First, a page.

Wednesday, 8 September 2010

Plz Xplain: Ke$ha

"If I smear glitter on my face, you don't have a choice... you WILL be more attracted to me."
Ke$ha to Entertainment Weekly





It's ok. You can admit it. You liked 'Tik Tok.' Really, there's nothing to worry about. Everyone did. While some would like to write it off as a sign of the apocalypse, 'Tik Tok' served as the perfect introduction to the party-girl pop of Ke$ha. Just to clarify, I didn't actually deny that it was a sign of the apocalypse. Opening with an identity crisis ("Wake up in the morning feeling like P.Diddy"), the ensuing three and a half minutes of chaos offer you the finest piece of pop trash that you're likely to hear in 2010. She raps, she sings, she brushes her teeth with a bottle of Jack. The less said about her taste in men, the better. Mick Jagger is old enough to be your grandfather young lady. That's just nasty. As you'd be well aware, her debut was a huge commercial success. It topped the charts in 11 countries which included a 9 week stay at the top of the US Billboard Hot 100, the most time spent at #1 for a debut single from a female artist in over 30 years.

With great success comes parody and comparison and Ke$ha received both in spades. Two hilariously amazing parodies of the 'Tik Tok' video came in the form of 'Glitter Puke' from The Key of Awesome (look out for the shot of her contract that states she must act like a drunken whore at all times) and more notably, The Midnight Beast's version, which turned them into an overnight sensation on YouTube. The latter parody would of course point out what we all had no choice but to think... Does she think she's Gaga? "Just Dance... Bad Romance... Now let's copy Poker Face like Oh-Wa-Oh-Oh." Lady-freaking-Gaga, the bane of female solo artists since 2008. Yes, you can find many similarities between the Queen of the Monsters and Ke$ha; they are both female (although some will argue against it), both have achieved incredible success upon their debut, both dabble in the realms of electronic pop. Each woman writes her own music and achieved limited success writing for and singing backing vocals for other artists before breaking it big. Notable themes for both revolve around the pursuit of fame and a desire for the glamorous, although they come at this from very different angles. Gaga is all about the Hollywood glamour. Ke$ha wants you to party with her at the local strip club. Gaga is Campari and the finest of champagnes. Ke$ha is that cheap, random vodka you settle for when you can't afford Smirnoff. In no way is what I'm saying trashing Ke$ha... I feel like she'd be in complete agreement! Ke$ha is of a completely different breed than Gaga and she's all the better for it.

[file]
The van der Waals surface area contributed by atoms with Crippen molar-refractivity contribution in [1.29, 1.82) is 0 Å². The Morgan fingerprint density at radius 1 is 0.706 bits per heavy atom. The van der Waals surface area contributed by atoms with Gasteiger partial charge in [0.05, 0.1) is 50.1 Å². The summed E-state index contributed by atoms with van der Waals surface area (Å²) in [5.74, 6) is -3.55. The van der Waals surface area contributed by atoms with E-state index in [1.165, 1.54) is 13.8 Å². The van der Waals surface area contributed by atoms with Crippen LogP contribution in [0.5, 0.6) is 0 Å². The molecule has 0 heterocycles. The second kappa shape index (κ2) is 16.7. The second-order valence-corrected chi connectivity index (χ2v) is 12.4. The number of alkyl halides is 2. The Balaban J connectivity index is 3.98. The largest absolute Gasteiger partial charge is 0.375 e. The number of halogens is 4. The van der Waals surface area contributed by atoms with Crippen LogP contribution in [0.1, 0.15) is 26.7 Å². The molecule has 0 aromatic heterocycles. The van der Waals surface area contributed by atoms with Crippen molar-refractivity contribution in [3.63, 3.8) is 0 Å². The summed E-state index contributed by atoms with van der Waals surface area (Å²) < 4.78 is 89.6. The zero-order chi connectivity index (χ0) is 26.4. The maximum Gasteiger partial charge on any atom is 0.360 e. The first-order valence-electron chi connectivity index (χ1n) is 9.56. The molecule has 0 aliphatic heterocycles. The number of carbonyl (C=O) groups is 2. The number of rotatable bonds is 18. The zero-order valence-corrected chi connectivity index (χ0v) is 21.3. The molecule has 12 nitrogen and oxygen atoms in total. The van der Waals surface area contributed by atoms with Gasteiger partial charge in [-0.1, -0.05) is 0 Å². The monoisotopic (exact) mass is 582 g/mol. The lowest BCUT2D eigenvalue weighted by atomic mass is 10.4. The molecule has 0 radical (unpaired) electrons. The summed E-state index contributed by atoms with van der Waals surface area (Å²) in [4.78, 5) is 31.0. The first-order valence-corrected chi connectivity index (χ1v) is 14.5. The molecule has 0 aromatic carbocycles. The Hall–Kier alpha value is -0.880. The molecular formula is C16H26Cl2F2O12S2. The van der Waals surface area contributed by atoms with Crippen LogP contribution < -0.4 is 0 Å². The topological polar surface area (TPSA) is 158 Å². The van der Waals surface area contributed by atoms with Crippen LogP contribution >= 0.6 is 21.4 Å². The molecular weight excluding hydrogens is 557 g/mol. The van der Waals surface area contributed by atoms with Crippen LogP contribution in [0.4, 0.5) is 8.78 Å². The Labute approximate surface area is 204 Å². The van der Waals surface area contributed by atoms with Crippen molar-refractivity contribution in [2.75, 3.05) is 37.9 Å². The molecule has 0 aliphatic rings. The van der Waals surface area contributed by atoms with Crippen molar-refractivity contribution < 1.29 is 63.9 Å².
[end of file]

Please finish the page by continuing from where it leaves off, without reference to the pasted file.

What I want you to understand is Ke$ha is that fun party girl that any of us could know. She makes fun of herself and a very large section of the youth of today in virtually every music video and every song that she's released. Which brings us to our next topic, her subsequent single releases following 'Tik Tok.' They've been less than stellar. The lyrics in 'Blah Blah Blah' can potentially melt your brain. Guests 3OH!3 offer the most offensive line of the year with, "Coz I don't care who you are, in this bar, it only matters who I is." 'Your Love Is My Drug' followed soon after and would have been the better choice to come after 'Tik Tok.' Decent is probably the best word to describe it, but it didn't cause offence to the ears at any time. When she's actually singing, she gives off a bit of a Katy Perry vibe. Her latest single, 'Take It Off,' well... I feel like I'm laughing WITH her the whole time, so that's kind... of... good... right? I can't say I've actually spoken with anyone who's a fan, but it's her fourth top ten hit from her debut album, Animal. The possible problem here could be that we, being anyone over the age of 18, just aren't the real target audience here. The majority of Ke$ha's sales come in the form of paid digital downloads. Who downloads the most? Tweenagers. If you thought Gen X and Y were bad, wait until these kids grow up. Kidding. Kinda.

The real question is, where does she go from here? Sophomore albums are generally make or break for female artists. Will thunder strike twice? I'm going to be cautiously optimistic and say that there's no reason why it shouldn't. I know, I know, trash pop = bad. It's just that underneath all my snide remarks and witty jokes that would seem to be against her, I can't help finding myself rooting for her to succeed. She's the young American girl that's worked hard to realise her dream. Currently, she's on top of the world. Whether or not she can manage to stay there (or if she crashes in a spectacular fashion and becomes crazy-Ke$ha ala B.Spears) is what's really going to make her interesting.








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